All throughout Trump’s campaign, any time he disparaged Latinos or immigrants, I thought about my family’s struggle. I had flashbacks to my mother studying for her citizenship test when I was a little girl and how terrified she was that she wouldn’t pass. I remember when we visited my uncle’s first house not too long after he and his wife, who also is a Salvadoran immigrant, bought it. In that moment, when I laid eyes on his new property with its flourishing garden, the American Dream seemed achievable — as long as you were willing to work hard, so very hard, and weren’t killed by a white supremacist nutjob in the process.
Now I question how many immigrants, especially those of color, would even attempt the American Dream under Trump’s presidency. If Trump follows through on his promise of a mass deportation and constructing a wall, he’ll certainly discourage plenty of people from coming to the United States, legally or otherwise. Of course, tightening U.S. borders to the point of nearly closing them altogether is far from the kind thing to do. As my mother has said, she cannot imagine what kind of life she would have in her motherland today. She and her brother lived there during a horrendous war — a bloody conflict for which the U.S. owes El Salvador a major apology — which doesn’t exactly set the tone for a promising future. Most immigrants don’t abandon their homeland and come to the United States because they want to; they come because they have to.
Even if I find Trump and his racist, anti-immigrant attitudes and so-called “policies” despicable, I haven’t lost all hope. Because once you lose hope, you stop fighting. I believe in the power of petitions, of monitoring legislation, of writing letters to Congress and never losing sight of how much happens at the state and local levels of government. I also believe in organizing and volunteering. The day after the election, I signed up to volunteer at my neighborhood food pantry, which primarily serves low-income people of color — because election or no election, people have to eat. The reality is that no matter who’s in office, and until society undergoes a major overhaul, times will always be toughest for poor people of color, including immigrants and refugees. It may only get worse under Trump.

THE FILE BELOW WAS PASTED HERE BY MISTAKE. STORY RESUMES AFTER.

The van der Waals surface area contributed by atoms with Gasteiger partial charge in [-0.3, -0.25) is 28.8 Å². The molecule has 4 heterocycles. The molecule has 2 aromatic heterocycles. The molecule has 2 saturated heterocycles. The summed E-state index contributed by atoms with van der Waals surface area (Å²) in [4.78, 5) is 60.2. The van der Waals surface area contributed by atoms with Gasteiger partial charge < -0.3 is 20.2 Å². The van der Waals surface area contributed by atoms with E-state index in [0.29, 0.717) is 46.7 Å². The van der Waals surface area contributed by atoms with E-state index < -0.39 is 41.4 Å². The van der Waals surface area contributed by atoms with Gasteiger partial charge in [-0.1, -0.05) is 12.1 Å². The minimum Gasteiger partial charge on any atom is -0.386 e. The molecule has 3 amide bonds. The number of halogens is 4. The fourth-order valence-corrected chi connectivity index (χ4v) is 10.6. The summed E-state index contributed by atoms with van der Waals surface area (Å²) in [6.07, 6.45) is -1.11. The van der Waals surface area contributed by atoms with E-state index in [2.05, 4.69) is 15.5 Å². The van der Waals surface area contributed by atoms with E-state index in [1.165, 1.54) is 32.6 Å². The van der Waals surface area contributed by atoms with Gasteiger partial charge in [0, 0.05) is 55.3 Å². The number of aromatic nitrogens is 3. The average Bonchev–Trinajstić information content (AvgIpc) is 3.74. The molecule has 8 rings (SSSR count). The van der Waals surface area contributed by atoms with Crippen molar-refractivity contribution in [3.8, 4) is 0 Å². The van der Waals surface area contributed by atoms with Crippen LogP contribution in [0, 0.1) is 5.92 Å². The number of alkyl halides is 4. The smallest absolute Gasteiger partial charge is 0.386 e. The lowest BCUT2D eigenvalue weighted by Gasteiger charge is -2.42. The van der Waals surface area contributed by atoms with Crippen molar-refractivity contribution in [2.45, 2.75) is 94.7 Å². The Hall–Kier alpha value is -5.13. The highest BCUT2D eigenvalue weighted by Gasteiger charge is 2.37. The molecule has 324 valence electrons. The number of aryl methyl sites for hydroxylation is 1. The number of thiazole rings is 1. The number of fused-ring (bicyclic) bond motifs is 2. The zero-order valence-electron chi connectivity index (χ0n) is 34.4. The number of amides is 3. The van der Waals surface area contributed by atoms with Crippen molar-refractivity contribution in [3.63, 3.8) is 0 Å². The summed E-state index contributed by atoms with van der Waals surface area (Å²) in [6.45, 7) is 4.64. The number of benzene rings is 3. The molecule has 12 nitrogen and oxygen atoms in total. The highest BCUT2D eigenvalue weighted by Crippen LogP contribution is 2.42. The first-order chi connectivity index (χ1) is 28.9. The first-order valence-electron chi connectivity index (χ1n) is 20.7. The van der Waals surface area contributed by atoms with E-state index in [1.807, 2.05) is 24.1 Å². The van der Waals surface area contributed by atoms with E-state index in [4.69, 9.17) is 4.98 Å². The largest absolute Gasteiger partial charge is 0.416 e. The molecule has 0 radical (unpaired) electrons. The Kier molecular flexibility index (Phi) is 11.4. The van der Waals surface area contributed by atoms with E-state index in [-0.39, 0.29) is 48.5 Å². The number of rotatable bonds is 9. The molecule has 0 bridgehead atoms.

We can’t just shrug our shoulders and accept this. White people must support people of color at all times — no exceptions — but their support is especially critical when we have such a dangerous man on the verge of taking office. Looking for a place to start? One of my favorite quick and easy ally guides to reference is Dr. Frances E. Kendall’s article, “How to Be An Ally If You Are a Person with Privilege,” which I’ve summarized and interpreted here. It’s general, but it’s practical. From there, begin researching what’s going on in your community if you don’t know already. Find out who’s looking for allies and how you can help. If you’re a writer or teacher of any kind, Electric Literature has assembled a useful list of organizations seeking your time.